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Learn by Observing with Jeremiah Gaulding '22


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  • Our Mission: This podcast aims to share leadership stories from our VMI Corps of Cadets and high-profile leaders who visit the Center for Leadership and Ethics (CLE) and VMI.
  • Your Hosts: Derek Pinkham, Conference Project Manager and Emily Coleman, Assistant Conference Planner
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On this remote podcast episode, our co-hosts got to know Cadet Jeremiah Gaulding ’21. Gaulding shares some personal experiences that took place prior to matriculation and those experiences and the Ratline helped him to become mentally resilient. He credits the network of support he had around him including family and his dyke. He talks about the challenges of learning in a remote, separated environment as an engineer and even shares what he’s learned as a result of the COVID-19 lockdown. Gaulding is a track athlete who plans on serving as a member of the S-5staff starting this fall and to commission in the air force upon graduation.

Our Center's mission is to enhance the VMI citizen-soldier journey with programming that educates, engages, and inspires critical thinking, ethical decision-making, and leader development. The VMI Leader Journey podcast is an outreach program where our guests can share insights from their own leader's journey, and where VMI may have contributed to their personal growth. In this episode, we touched on the following leadership competencies taught in the mandatory course on leadership in organizations and addressed in the publications Leader Journey Booklet: self-understanding, helping others, listening, responding to change, and resiliency.



Transcript for Episode: Learn by Observing with Jeremiah Gaulding'22

JEREMIAH GAULDING ‘21: So VMI's a good representation of the people that you can see in the world. You can see different kinds of leadership, different kinds of people, different kinds of characteristics and characteristic traits, and stuff like that. You look around as you grow as a leader and as a person, you look around and see what you what your style leadership is, what you like to do, and what you don't want to do so you can--a lot of the time at VMI, especially when you first get there, is going to be sitting there and observing. I've had some leadership experience, and I've had some experiences as I've grown up to, you know, lead me in different directions depending on the situation. However, you--when you get to a new place, you don't want to sit there and think you know everything, so the best way to learn is just to observe, just to sit there quietly, speak up when you need to, and just learn because the more you learn, the better you're going to react.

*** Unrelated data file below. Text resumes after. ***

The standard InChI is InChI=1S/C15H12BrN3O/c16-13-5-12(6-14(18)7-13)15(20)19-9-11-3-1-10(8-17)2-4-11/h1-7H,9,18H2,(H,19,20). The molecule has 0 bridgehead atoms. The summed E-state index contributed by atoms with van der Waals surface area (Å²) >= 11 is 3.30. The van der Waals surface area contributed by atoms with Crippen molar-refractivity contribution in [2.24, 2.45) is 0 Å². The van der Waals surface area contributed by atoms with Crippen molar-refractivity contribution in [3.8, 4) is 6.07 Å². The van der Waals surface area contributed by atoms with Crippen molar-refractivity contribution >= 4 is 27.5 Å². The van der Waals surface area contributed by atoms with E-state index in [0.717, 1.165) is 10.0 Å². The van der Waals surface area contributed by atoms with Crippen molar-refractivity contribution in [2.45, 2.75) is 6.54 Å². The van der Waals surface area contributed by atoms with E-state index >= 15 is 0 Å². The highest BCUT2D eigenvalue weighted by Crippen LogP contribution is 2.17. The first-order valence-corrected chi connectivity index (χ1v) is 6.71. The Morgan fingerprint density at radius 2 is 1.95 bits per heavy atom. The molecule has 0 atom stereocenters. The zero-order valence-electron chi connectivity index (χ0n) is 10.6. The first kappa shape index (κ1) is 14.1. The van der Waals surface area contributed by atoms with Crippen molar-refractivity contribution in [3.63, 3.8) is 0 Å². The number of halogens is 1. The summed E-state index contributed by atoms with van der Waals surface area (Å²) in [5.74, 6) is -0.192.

DEREK PINKHAM: Welcome to the VMI Center for Leadership and Ethics Leadership Journey podcast. 

EMILY COLEMAN: This podcast aims to share leadership stories from our VMI corps of cadets and high-profile leaders who visit the Center for Leadership and Ethics and VMI post. We're on this journey with you.

COLEMAN: Hey, I'm Emily Coleman. 

PINKHAM: And I'm Derek Pinkham. We're your hosts of the podcast. 

COLEMAN: Jeremiah Gaulding is currently a third-class cadet studying electric and computer engineering. He hails from Newport News, Virginia, and plans to commission upon graduation. He is an NCAA track athlete and soon to be a member of the S5 [cadet staff position which deals with public relations]. 

PINKHAM: We spoke to Jeremiah remotely from his home and touched on leader topics of self-understanding, helping others, listening, responding to change, and resiliency. 

COLEMAN: And without further delay, we give you third-class Cadet Jeremiah Gaulding. 

PINKHAM: All right, so, um, welcome Jeremiah Gaulding, to the Leader Journey podcast. 

GAULDING: Thank you, thank you. I'm glad to be here. 

PINKHAM: Thanks, go ahead, Emily. 

COLEMAN: Yeah, it's good to meet you. 

GAULDING: It's definitely a changing time, that's for sure. 

COLEMAN: Yeah for sure, so to get started let's have you tell us a little bit about yourself and what led you to VMI. 

GAULDING: I study electrical and computer engineering here at VMI. I'm a third classman, hopefully soon second classman, and so I, I got the VMI, you know, pretty typically, I guess. I was deciding between Virginia Tech and VMI, and then I did the open house and the thing that struck me the most that was different about VMI was the small school aspect. My high school was about the same size as VMI, so I got there and I liked the feel. I liked the one-on-one atmosphere that you can get with professors and the small classroom size, and that's what uh, ultimately sold me. I run at VMI full-time, cross-country track, and that's something, that's something different that I could do at VMI as well and not Virginia Tech, so a few things sold me to VMI but what really hit me was the small school and the small classroom size. 

PINKHAM: Right, yeah, it was, it wasn't, you know, the luxury of barracks or...  

GAULDING: No, it wasn't the luxury of barracks. I came in--I came in on scholarship, so I knew, uh, I was I was going to be Air Force one, one way or the other, one way through Tech, the corps there, or the Corps at VMI.  

PINKHAM: Right. 

COLEMAN: What have you gotten involved with at VMI? Are you in any leadership positions in your teams or any clubs?